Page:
Functional characterisation of a Campylobacter flagellin glycosylation island important in avian adaptation

Lead Research Organisation: London Sch of Hygiene and Trop Medicine
Department Name: Infectious and Tropical Diseases


Campylobacter jejuni is a type of bacterium that causes severe food poisoning. It is the most common cause of bacterial food poisoning in the world and it is usually caught from handling or eating contaminated poultry, especially chickens. Large numbers of C. jejuni bacteria can live inside chickens without causing any symptoms, but we don¿t understand how they survive in chickens, and why they cause disease in people but not in birds. The overall aim of this research is to find ways to reduce the number of C. jejuni bacteria in the food chain, especially in chickens, to reduce the number of cases of food poisoning. Antibiotic resistance is a growing problem, so we need to find clever alternatives to antibiotics by understanding exactly how the bacteria work. We hope that if we can understand how C. jejuni survives in chickens, we can work out how to block the process, perhaps by feeding the birds harmless bacteria that stop the disease-causing ones from surviving, or by selecting chickens that the bacteria aren¿t able to live in. Before writing this grant proposal, we compared the genomes of 91 different strains of C. jejuni. These strains had been isolated from all over the place: chickens, cows, sheep and humans, as well as from the general environment. We found a set of six genes that were only present in the strains that came from chickens, and we think that these genes may be key to explaining how the bacteria are able to survive inside birds. This is exciting, because it is the first time that anyone has found a gene or set of genes that is specific to strains of C. jejuni from one particular source. The genes we found are within a region of the genome that is involved in modifying a particular protein, called flagellin, which appears on the surface of the bacteria. The genes modify the flagellin protein by adding sugar structures to it. We know that in order disease-causing bacteria, this kind of sugar modification is important because it affects they way the bacteria bind to cells in the animals they infect, and it affects the kind of immune response they trigger in the animals. In the proposed programme of research, we went to investigate these six genes (we¿ve called them cj1321-26) in detail, to find out exactly what they do, and just how they help the bacteria to survive in the chicken. Joint with BB/D521965/1.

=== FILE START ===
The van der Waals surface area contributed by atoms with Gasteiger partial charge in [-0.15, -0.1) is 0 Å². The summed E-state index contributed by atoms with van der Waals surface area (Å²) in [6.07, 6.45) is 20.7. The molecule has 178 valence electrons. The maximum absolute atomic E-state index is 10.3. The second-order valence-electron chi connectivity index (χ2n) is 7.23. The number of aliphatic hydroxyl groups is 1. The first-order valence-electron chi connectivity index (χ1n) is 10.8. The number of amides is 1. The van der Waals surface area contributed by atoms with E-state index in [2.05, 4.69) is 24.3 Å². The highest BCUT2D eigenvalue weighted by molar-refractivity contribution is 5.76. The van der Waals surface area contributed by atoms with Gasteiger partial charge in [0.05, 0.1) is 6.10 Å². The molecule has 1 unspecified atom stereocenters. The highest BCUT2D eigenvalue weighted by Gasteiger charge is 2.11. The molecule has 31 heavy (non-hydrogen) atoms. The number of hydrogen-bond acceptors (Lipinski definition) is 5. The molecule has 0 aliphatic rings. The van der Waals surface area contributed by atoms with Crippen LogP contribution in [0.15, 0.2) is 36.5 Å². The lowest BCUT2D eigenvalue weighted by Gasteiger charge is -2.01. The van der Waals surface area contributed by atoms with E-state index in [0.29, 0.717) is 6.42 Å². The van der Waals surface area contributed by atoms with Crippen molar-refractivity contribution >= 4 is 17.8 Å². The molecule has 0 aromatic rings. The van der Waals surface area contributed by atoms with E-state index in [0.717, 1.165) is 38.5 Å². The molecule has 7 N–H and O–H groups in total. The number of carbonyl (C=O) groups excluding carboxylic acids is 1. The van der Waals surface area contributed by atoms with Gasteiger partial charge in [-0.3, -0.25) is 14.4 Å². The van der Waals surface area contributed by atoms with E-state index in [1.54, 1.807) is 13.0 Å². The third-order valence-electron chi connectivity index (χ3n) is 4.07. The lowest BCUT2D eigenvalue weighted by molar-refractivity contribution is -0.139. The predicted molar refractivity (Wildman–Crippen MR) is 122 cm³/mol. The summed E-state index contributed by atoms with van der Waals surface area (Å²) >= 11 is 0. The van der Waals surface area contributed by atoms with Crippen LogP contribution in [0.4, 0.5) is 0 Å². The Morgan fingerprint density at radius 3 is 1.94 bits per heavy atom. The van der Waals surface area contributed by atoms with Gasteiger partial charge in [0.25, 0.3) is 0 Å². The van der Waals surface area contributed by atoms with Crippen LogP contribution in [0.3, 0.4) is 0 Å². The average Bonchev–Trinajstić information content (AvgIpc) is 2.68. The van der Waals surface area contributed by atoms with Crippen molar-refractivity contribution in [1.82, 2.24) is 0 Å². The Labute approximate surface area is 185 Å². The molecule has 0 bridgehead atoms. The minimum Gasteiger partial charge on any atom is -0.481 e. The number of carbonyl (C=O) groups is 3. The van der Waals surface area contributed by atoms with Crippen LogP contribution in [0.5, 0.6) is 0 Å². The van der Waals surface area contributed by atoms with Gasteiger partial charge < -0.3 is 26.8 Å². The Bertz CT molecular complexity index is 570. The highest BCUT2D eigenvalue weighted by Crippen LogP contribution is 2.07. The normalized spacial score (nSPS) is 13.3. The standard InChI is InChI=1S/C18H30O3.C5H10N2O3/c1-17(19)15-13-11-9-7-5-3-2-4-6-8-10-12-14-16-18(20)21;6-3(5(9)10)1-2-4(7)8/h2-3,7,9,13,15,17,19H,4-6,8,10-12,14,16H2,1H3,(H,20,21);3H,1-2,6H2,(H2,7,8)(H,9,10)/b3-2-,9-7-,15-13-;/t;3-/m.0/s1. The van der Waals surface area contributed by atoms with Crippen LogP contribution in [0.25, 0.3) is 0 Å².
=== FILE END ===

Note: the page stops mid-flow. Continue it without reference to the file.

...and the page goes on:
Technical Summary